The risk of a chronic course is particularly high for refugees. Keilson [4] used the term “sequential traumatization” to refer to the particular circumstances of a distressing journey from the country of origin, compounded by uncertainty and harsh living conditions, as well as the likelihood of further upheaval upon arrival. Among refugees, traumatic experiences in combination with the long drawn-out asylum process, a sense of being trapped and a fear of deportation often result in feelings of apathy or resignation [5]. This may explain in part why physical inactivity is a common phenomenon among refugees and immigrant populations [6,7,8]. Although prevalence estimates are scarce, Madsen et al. [9] have reported that nearly 50% of all asylum seekers in Denmark were tortured, and at least two in three refugees met the ICD-10 criteria for PTSD.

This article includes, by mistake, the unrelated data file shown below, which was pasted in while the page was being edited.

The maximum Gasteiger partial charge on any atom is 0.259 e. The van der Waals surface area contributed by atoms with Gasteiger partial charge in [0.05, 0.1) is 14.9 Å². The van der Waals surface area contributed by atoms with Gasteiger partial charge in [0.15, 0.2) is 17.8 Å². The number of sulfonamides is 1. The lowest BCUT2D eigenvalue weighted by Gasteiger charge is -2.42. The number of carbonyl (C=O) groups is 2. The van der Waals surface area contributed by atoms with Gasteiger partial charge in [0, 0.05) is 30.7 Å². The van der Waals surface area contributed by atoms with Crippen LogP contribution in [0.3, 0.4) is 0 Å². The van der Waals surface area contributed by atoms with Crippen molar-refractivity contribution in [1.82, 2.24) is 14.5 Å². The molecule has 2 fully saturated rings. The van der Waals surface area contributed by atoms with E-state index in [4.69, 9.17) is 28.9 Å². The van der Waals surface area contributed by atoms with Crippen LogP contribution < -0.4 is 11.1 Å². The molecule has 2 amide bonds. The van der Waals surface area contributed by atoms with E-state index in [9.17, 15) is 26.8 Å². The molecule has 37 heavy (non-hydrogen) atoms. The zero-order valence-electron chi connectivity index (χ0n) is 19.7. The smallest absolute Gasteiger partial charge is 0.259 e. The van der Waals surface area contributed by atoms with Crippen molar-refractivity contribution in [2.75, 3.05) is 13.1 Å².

These disorders are often accompanied by somatoform disorders and pain [10]. Recently, Médecins Sans Frontières [11] have criticized the lack of early interventions as a key problem, particularly as many asylum seekers suffer from untreated mental disorders that are subsequently difficult to cure. Despite this, in the field of psychiatry, little attention has been paid to the treatment of traumatized refugees [12].